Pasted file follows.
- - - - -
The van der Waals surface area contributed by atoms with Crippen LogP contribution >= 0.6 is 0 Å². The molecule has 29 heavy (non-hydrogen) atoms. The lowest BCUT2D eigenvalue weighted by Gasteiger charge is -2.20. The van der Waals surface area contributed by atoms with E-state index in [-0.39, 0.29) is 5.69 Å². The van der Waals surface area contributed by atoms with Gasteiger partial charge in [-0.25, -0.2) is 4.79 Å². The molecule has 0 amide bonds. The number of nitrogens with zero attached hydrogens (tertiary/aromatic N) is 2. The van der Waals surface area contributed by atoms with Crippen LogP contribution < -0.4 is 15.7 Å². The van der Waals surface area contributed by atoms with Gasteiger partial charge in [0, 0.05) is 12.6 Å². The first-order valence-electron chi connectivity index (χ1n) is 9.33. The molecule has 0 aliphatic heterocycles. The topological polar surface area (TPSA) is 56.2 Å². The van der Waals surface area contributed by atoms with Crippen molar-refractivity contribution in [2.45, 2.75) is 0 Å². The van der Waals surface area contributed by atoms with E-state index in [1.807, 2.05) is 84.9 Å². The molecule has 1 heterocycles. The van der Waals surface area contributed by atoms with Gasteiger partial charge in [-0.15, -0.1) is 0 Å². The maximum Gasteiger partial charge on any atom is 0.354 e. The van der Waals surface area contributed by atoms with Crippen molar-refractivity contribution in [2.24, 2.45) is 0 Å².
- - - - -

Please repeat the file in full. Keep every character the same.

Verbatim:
The van der Waals surface area contributed by atoms with Crippen LogP contribution >= 0.6 is 0 Å². The molecule has 29 heavy (non-hydrogen) atoms. The lowest BCUT2D eigenvalue weighted by Gasteiger charge is -2.20. The van der Waals surface area contributed by atoms with E-state index in [-0.39, 0.29) is 5.69 Å². The van der Waals surface area contributed by atoms with Gasteiger partial charge in [-0.25, -0.2) is 4.79 Å². The molecule has 0 amide bonds. The number of nitrogens with zero attached hydrogens (tertiary/aromatic N) is 2. The van der Waals surface area contributed by atoms with Crippen LogP contribution < -0.4 is 15.7 Å². The van der Waals surface area contributed by atoms with Gasteiger partial charge in [0, 0.05) is 12.6 Å². The first-order valence-electron chi connectivity index (χ1n) is 9.33. The molecule has 0 aliphatic heterocycles. The topological polar surface area (TPSA) is 56.2 Å². The van der Waals surface area contributed by atoms with Crippen molar-refractivity contribution in [2.45, 2.75) is 0 Å². The van der Waals surface area contributed by atoms with E-state index in [1.807, 2.05) is 84.9 Å². The molecule has 1 heterocycles. The van der Waals surface area contributed by atoms with Gasteiger partial charge in [-0.15, -0.1) is 0 Å². The maximum Gasteiger partial charge on any atom is 0.354 e. The van der Waals surface area contributed by atoms with Crippen molar-refractivity contribution in [2.24, 2.45) is 0 Å².